Charlie Gard's parents’ new fight: for the right to take their baby home to die

By Nombulelo Manyana
25 July 2017

“Had Charlie been given the treatment sooner he would have had the potential to be a normal, healthy little boy.”

Charlie Gard’s parents are back in court.

But instead of fighting to be allowed to take their infant son to New York for an experimental treatment, they just want to be able to take him home.

Little Charlie’s life support will be switched off in the coming days after his parents decided to drop a court battle for the right to take him to the US for experimental therapy.

Chris Gard and Connie Yates, from the UK, said they would be giving up the fight to get their critically ill baby to New York because they believe it’s now too late for the nucleoside therapy to work.

Chris said it meant his "sweet, gorgeous, innocent little boy" will not live to see his first birthday on 4 August.

Charlie has encephalomyopathic mitochondrial DNA depletion syndrome, a rare genetic condition he inherited from his parents. This means he has brain damage and cannot move his arms or legs.

After a five-month court battle, the parent's lawyer stunned the court on Monday at the emotional hearing.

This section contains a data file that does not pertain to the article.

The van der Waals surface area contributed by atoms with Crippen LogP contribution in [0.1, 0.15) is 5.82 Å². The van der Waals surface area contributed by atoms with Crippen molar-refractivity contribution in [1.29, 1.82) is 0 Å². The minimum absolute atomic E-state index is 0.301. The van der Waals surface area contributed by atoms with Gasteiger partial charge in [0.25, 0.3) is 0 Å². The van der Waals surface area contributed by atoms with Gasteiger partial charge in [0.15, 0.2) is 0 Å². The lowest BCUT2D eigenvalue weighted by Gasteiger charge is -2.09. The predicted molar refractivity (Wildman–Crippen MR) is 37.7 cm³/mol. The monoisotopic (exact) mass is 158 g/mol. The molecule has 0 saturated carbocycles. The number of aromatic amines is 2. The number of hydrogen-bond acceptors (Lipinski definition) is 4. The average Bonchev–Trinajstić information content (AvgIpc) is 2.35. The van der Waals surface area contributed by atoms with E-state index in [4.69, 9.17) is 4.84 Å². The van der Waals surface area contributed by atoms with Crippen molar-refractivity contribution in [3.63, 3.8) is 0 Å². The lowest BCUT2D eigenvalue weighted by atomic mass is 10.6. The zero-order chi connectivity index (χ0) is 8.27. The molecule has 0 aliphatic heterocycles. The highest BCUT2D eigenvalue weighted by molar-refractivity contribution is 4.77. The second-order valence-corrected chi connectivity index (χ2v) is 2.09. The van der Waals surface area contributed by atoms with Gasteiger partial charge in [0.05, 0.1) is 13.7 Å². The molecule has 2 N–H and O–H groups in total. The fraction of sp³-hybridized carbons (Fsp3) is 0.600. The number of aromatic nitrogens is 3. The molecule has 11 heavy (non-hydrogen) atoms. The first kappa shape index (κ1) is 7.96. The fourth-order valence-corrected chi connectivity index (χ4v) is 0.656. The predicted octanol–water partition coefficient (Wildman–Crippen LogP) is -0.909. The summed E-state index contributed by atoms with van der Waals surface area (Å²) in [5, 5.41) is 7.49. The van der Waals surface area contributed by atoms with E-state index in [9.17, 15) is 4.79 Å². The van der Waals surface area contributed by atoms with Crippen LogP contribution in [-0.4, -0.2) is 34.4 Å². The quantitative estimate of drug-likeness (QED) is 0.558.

“Had Charlie been given the treatment sooner he would have had the potential to be a normal, healthy little boy,” said Connie.

“The last 11 nearly 12 months have been the best, the worst and ultimately life changing months of our lives, but Charlie is Charlie and we wouldn’t change him for the world. All our efforts have been for him.

“We are about to do the hardest thing that we’ll ever have to do which is to let our beautiful little Charlie go.”

Now the parents’ legal battle has taken another turn.

Grant Armstrong, who represents Chris and Connie, said the case was returning to court for the “most difficult emotional part ... [the] circumstances in which Charlie’s passing will be conducted. The parents’ last wish is to take Charlie home.

“We struggle with the difficulties the hospital has placed in the way of the parents’ wish to have a period of time, probably a relatively short period of time ... before the final act in Charlie’s short life,” he said.

Katie Gollop, the lawyer representing Great Ormond Street Hospital (GOSH) where Charlie has been treated since October, said the Gard’s wish would be granted “if it is practical, possible and safe, and in Charlie’s interests so that he comes to no harm”.

According to The Guardian, the parents had been told by a Professor Michio Hirano, a New York neurologist who has pioneered an experimental therapy for children with a similar condition to Charlie, that there had been a chance of helping their son.

Charlie’s father Chris bid an emotional farewell to Charlie at Monday’s hearing.

“Mummy and Daddy love you so much Charlie, we always have and we always will and we are so sorry that we couldn’t save you but we weren’t allowed to. Sweet dreams baby. Sleep tight our beautiful little boy.”

Sources: BBC. The Guardian. Telegraph.

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